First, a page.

By Alan Pearce
Being a journalist in 2013 is more dangerous than it ever was. In addition to the usual threats, beatings, murders and war casualties we are now being actively targeted online by intelligence agencies and law enforcement.
These days it is not just journalists working in repressive regimes that need worry. Increasingly, outwardly-democratic governments are tightening control over the Internet and those who use it.
Journalists are prime targets. They have contact with politicians and activists, they have their finger on the pulse and they are capable of causing all kinds of trouble both to governments and to corporations. If they become interested in you, they will monitor all your online activities and read your email. They will see who your contacts are and they will start to monitor them, too.
Knowing how to protect yourself online is just as important as knowing your law or how to operate in a hostile environment. Yet, surprisingly, most journalists leave themselves wide open.
Start researching sensitive subjects or visiting extremist websites and a tracking device will quickly be planted in your computer to follow you around and report back. It is all too easy for an algorithm to misconstrue your browsing activities and for alarm bells to be set off.
Intelligence agencies and law enforcement use malware which they send to people in spoof emails, allowing agents to take control of smartphones and computers, intercepting Skype calls, turning on web cameras and recording keystrokes.
Cybercriminals use the same techniques, drawing people to a webpage where malware will automatically plant itself in the computer, known as a “drive-by download”.
Within hours of the Boston marathon bombing, the spammers were sending out emails seemingly from CNN which sent users to compromised sites. Both fans and journalists are regularly sucked in with the reported deaths of celebrities or by looming sex scandals.
The push by law enforcement and surveillance agencies to monitor all we do has led to a counter-revolution. The Internet has evolved and so has its counter-surveillance tools. Here are ten tips to tighten security:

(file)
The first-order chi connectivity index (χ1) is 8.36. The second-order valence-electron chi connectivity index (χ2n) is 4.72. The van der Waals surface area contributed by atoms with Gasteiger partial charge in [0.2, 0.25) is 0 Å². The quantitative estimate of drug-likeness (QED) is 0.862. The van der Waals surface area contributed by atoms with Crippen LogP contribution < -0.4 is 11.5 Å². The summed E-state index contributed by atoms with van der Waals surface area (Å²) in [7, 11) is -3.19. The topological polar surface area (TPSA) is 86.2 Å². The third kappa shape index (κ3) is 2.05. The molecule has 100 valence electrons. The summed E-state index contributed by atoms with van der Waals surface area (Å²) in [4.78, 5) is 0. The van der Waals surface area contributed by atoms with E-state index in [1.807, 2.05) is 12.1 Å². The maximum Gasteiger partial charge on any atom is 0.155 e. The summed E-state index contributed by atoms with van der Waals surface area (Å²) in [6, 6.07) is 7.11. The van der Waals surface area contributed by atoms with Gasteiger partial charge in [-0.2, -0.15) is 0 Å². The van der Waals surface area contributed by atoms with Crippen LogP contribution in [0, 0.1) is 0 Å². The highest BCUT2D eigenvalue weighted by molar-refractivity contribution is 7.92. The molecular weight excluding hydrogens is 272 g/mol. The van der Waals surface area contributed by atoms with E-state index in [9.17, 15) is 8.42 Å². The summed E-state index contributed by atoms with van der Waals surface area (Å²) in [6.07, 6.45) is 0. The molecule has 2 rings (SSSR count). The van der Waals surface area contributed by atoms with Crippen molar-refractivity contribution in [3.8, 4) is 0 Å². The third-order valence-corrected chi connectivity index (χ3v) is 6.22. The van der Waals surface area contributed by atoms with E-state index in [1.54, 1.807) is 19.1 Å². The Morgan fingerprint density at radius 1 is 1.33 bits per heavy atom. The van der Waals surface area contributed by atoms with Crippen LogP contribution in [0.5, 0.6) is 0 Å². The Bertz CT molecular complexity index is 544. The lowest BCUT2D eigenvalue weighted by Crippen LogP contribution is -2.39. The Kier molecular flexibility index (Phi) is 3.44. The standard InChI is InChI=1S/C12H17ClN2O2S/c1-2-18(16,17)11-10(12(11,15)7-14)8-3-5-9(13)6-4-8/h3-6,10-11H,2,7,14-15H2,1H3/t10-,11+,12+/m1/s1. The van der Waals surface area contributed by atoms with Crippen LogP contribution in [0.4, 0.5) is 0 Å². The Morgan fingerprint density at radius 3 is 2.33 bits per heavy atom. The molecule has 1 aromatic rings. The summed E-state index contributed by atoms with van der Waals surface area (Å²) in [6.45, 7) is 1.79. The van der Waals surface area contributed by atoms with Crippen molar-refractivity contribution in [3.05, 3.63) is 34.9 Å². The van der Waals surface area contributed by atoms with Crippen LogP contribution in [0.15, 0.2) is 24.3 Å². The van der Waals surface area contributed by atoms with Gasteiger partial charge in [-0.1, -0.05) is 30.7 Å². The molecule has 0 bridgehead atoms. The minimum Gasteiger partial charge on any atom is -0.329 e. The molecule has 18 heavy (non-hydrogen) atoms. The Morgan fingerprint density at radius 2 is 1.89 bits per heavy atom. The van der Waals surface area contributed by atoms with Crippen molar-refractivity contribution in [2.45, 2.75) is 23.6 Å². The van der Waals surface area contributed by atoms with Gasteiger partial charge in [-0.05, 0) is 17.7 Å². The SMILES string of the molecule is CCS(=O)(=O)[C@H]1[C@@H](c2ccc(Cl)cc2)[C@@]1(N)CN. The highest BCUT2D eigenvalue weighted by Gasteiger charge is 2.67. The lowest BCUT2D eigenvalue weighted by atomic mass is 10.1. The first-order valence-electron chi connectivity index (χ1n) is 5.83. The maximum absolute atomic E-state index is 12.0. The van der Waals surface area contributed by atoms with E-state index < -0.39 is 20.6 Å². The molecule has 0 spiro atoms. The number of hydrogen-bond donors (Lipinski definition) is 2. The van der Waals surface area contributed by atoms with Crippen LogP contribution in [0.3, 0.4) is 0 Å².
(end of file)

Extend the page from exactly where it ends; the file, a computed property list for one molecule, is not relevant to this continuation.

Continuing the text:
1. Build Defences: malicious email attachments and dodgy redirects can be pre-empted with a good anti-virus program. Use a combination of standalone security software with one firewall, one or two anti-virus programs, and one or two anti-spyware program, plus dedicated anti-Trojan software.
2. Browser: Mozilla Firefox allows you to switch between regular and private browsing and comes with a range of security add-ons, such as HTTPS Finder which provides a reasonable guarantee that you are communicating with the intended website and not an imposter. Do Not Track Me stops trackers from following you around.
3. Wear a Mask: a Virtual Private Network (VPN) is effectively a “secret tunnel” where all your on-line activities are screened. Free versions include FreeVPN and ProXPN. For mobile devices, Hotspot Shield encrypts all traffic and allows you to view banned content and access Twitter and Facebook mobile if their services are ever blocked locally.
4. Lock Router: change the administrator password for the home or office wireless router. Hackers can look-up the manufacturer’s default password and easily break in, intercepting everything you send and receive.
5. Password: when choosing a password, avoid words in the dictionary and select a memorable phrase like I Like Lots Of Vinegar On My Fish And Chips which can be written as ILLOVOMFAC. Add to this numbers and non-alphanumeric characters and a mix of upper and lower case.
6. Secret Messages: iOS iMessage uses secure end-to-end encryption and “cannot be intercepted regardless of the cell phone service provider,” according to a US Drug Enforcement Agency internal memo. For Android users there is Secret SMS which encrypts messages between users and hides them.
7. Scramble Calls: Silent Phone allows you to make secure encrypted phone calls over any network – 3G, 4G and WiFi and works on smartphones and tablets.
8. Concealed Carry: remove sensitive data and contacts from your personal devices and store them on a USB thumb drive or SD card. Also install a browser and shredder so you can access any Internet-ready computer, then encrypt the entire drive.
9. Hiding Data: if you need to smuggle sensitive news footage out of a country, you can hide it inside a music track on an iPod or smartphone using a steganography program. You can also embed documents inside photos and other digital files.
10. Deep Web: down in the Deep Web you can stay out of sight and make it seriously difficult for any adversary to locate you by accessing one of the ‘hidden networks’. The most user-friendly is Tor, a dark world of anonymity where people communicate secretly and securely away from the attention of governments and corporations. Not for the faint-hearted.
‘Deep for Web Journalists: Comms, Counter-Surveillance, Search’ by Alan Pearce “should be compelling reading for all journalists” says Jim Boumelha, President of the International Federation of Journalists in his foreword to the book, which is published by DeepWebGuides.com.